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Old 02-22-2015, 12:57 PM
 
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ideally you should file in january or you lose the credits for the previous year. you will get the bump up starting in january . .

they don't explain this mid year filing at all very well but it seems if you read into it all credits are not appllied until january and do not go retro so basically you get no credit in your checks for that year if you file mid year..
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Old 02-23-2015, 08:04 AM
 
Location: Grove City, Ohio
10,141 posts, read 12,404,828 times
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Originally Posted by mathjak107 View Post
correct , you have to be careful from fra up to 70. that is where you can lose those credits. that january calculation can be real sneaky then.

even waiting after 70 has no benefit as all you do is lose checks with no benefit. like reed said time it so you start in the month you are 70.
If I understand it right if my 70th birthday falls on September 20, 2018 I would file sometime in June for payments to start September 1, 2018 but I would not receive my first check until sometime in October, 2018.

Also, correct me on this as well, the check received in October, 2018 will be a little "light" because payroll reports, needed to calculate my full benefit, would not be filed until January, 2019 and it would be shortly after that that ss would send the extra money, right?
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Old 02-23-2015, 11:29 AM
 
Location: OH>IL>CO>CT
5,247 posts, read 8,430,817 times
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Originally Posted by nicet4 View Post
If I understand it right if my 70th birthday falls on September 20, 2018 I would file sometime in June for payments to start September 1, 2018 but I would not receive my first check until sometime in October, 2018.

Also, correct me on this as well, the check received in October, 2018 will be a little "light" because payroll reports, needed to calculate my full benefit, would not be filed until January, 2019 and it would be shortly after that that ss would send the extra money, right?

1. Correct. And if birthday is 20th of a month, your payment would occur on the 3rd Wednesday of a month. See http://www.socialsecurity.gov/pubs/EN-05-10031-2015.pdf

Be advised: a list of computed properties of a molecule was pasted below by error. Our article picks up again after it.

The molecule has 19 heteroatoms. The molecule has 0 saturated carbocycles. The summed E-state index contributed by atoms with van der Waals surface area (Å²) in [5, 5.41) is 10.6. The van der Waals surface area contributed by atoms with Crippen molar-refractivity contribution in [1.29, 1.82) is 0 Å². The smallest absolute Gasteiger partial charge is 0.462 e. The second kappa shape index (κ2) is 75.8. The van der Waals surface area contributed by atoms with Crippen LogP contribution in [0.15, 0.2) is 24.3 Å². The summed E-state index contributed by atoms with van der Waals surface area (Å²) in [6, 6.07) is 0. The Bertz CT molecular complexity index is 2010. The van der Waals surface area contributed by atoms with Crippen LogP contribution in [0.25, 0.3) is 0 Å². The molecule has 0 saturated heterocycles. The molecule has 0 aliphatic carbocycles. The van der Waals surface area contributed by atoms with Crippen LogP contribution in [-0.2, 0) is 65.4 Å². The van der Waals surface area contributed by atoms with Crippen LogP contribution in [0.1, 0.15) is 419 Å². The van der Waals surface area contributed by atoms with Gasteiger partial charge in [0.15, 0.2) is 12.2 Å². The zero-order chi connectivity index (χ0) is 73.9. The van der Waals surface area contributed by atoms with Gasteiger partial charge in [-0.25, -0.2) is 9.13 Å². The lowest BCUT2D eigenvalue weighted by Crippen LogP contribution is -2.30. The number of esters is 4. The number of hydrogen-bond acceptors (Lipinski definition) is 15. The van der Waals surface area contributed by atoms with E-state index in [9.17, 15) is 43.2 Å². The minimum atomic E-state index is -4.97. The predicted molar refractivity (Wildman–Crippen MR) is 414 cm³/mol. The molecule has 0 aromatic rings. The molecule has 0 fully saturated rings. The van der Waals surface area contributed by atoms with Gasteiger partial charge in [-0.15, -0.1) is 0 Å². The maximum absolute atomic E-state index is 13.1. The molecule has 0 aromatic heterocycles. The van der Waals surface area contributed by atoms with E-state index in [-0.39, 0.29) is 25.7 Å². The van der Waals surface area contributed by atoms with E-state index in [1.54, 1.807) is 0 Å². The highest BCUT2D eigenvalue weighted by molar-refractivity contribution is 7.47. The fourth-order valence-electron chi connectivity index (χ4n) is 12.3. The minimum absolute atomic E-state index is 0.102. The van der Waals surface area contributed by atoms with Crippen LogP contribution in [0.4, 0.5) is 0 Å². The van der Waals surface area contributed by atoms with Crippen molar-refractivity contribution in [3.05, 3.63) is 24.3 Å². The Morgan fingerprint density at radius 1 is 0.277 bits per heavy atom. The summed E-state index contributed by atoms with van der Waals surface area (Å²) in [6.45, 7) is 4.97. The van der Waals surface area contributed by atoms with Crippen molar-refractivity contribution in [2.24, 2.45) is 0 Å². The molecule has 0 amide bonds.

2. Possible. See http://www.socialsecurity.gov/pubs/EN-05-10147.pdf "When To Start Receiving Retirement Benefits" where it says: "after you reach full retirement age, we will recalculate your benefit amount to give you credit for any months in which you did not receive some benefit because of your earnings. In addition, as long as you continue to work and receive benefits, we will check your record every year to see whether the additional earnings will increase your monthly benefit".

Bear in mind, earnings in 2018 would have to replace one of your earlier "highest 35 years" earnings. And due to the way SSA adjusts "raw" earnings for inflation, a recent (today's dollar) year might not replace an older (yesterday's dollar) year. I had 3 "early" years that were worth more to the 35 year total than some more recent years, even though the "raw" dollars were less.
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Old 02-23-2015, 12:20 PM
 
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At 54, I'm still too young to have any real idea of when I'll taking benefits. But I'm learning so much from you all. And pray none of this info changes before I retire.

I hate to say I WANT to get older faster or the years to pass more quickly....BUT every year I do get older, the closer I get to NOT being affected by any changes politicians may dream up. The closer I get to being grandfathered OUT of any changes.
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Old 02-23-2015, 03:15 PM
 
Location: OH>IL>CO>CT
5,247 posts, read 8,430,817 times
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Originally Posted by rdflk View Post
At 54, I'm still too young to have any real idea of when I'll taking benefits. But I'm learning so much from you all. And pray none of this info changes before I retire.

I hate to say I WANT to get older faster or the years to pass more quickly....BUT every year I do get older, the closer I get to NOT being affected by any changes politicians may dream up. The closer I get to being grandfathered OUT of any changes.
IMHO it is never too early to start learning the gory details of both Social Security and Medicare. I went into my early 60s thinking both programs were relatively simple , one-size-fits-all deals. Boy was I wrong. The choices and details makes filing income taxes look simple. .

Even if there are some changes, you're still better off to have knowledge of the systems and how any changes may or may not affect your specific situation.
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Old 02-25-2015, 03:20 AM
 
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it isn't as much the ins and outs of the social security system as it is integrating it into your own plan and considering everything from rmd's to taxes on ss as well as survivor benefits.

anyone ,especially married who looks at ss just from a what if i die prespective is likely making the biggest financial mistakes of their life.

some new thoughts and i think some good ones on the subject of when to take ss are basing it on how markets are doing. if markets took a big hit and you were going to delay a better move may be to take it earlier instead of excessively spending down assets that are just going to kill the goose laying those golden eggs..

that adds a new twist to the equation too.
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